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Poor balance causing injuries in elderly people

Poor balance causing injuries in elderly people
26th July 2016

Elderly people who experience a wrist injury are likely to struggle with their balance, putting them at a higher risk of suffering another fall in the future, a new study has suggested.

Published in the Journal of Bone and Joint Surgery, the research highlights the importance of managing any underlying problems when an older person has a fall to try and prevent further problems in the future.

"Our study finds that older adults who sustain a wrist fracture are more likely to have poor balance compared to those who have not sustained this injury," said lead study author Dr Craig R. Louer, an orthopaedic surgery resident at Washington University School of Medicine in St. Louis. "These fractures should signal the need for an evaluation and possible treatment for balance deficits to decrease the risk of subsequent higher risk injuries, such as hip or spine fractures."

Occupational therapy can be a fantastic way to help promote better balance among people of all ages but it can be particularly effective in those who are older. With a mixture of therapy exercises and activities, it's possible to significantly boost a person's balance, reducing the risk of them suffering a fall in the future.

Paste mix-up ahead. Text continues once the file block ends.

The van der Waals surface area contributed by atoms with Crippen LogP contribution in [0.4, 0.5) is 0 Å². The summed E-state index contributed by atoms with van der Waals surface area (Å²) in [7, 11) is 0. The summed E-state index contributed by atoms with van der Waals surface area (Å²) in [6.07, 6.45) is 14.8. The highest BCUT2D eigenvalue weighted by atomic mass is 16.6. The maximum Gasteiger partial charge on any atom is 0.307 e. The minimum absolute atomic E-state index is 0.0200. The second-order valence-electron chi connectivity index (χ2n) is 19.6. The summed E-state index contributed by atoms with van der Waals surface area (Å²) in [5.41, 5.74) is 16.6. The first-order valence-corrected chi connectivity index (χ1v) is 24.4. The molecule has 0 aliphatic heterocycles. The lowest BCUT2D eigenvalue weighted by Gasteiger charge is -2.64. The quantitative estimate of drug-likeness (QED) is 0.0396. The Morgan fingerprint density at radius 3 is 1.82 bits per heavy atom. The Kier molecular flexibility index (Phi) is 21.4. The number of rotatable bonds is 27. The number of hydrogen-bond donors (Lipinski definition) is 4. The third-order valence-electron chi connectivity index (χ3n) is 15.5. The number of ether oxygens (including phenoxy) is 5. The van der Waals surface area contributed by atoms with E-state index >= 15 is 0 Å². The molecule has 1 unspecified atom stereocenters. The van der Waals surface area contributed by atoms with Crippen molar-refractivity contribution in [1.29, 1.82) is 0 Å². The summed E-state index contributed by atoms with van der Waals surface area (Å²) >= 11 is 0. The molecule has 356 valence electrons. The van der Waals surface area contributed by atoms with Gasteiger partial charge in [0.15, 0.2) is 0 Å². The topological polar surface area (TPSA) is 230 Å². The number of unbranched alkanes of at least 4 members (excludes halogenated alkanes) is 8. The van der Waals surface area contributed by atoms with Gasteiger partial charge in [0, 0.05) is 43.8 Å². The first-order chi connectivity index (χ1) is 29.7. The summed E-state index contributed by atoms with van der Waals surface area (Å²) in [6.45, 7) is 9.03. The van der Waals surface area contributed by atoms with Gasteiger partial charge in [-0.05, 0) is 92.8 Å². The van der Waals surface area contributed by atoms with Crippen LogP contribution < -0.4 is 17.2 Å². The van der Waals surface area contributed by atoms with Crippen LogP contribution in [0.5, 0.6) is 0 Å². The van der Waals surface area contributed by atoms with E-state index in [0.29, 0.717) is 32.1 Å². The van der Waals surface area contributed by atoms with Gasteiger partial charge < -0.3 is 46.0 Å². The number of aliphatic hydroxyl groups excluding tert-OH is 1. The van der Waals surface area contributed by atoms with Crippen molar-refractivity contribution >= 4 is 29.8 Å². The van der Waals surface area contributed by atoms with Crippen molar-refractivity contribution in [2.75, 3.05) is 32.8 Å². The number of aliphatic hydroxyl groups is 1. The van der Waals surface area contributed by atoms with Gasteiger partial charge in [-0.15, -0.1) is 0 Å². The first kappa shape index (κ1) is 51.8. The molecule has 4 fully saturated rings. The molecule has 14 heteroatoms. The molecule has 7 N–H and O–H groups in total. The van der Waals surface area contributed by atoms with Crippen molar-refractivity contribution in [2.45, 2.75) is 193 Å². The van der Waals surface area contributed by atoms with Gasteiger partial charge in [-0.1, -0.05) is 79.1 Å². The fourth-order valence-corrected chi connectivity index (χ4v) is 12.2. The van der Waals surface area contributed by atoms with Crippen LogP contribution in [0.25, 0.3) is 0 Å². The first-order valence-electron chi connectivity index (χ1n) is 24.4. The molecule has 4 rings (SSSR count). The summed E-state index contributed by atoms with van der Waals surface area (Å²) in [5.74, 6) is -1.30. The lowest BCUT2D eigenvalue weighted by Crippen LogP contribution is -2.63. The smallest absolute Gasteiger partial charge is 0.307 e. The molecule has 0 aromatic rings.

Professionals in this area can not only devise and monitor progress on balance-improving tasks, but can also be crucial in getting to the core reason behind why a person is experiencing problems with balance.

Often it can be linked to another condition - from issues with eyesight to hearing and even diabetes - which can only be properly managed once it is identified. This helps to reduce the risk that an elderly person will experience a fall in the future, which is crucial for promoting independence.

After a fall of any kind, many older people can lose their confidence when it comes to being active and getting around, which can have a negative impact on their ability to socialise and keep healthy, as well as jeopardising their mental wellbeing.

Occupational therapy and group activities can work to rebuild this confidence, ensuring that other areas of their life don't suffer after a fall. This can be especially important if they are living independently, as it helps ensure they can stay at home for as long as possible and that they are completely safe doing so.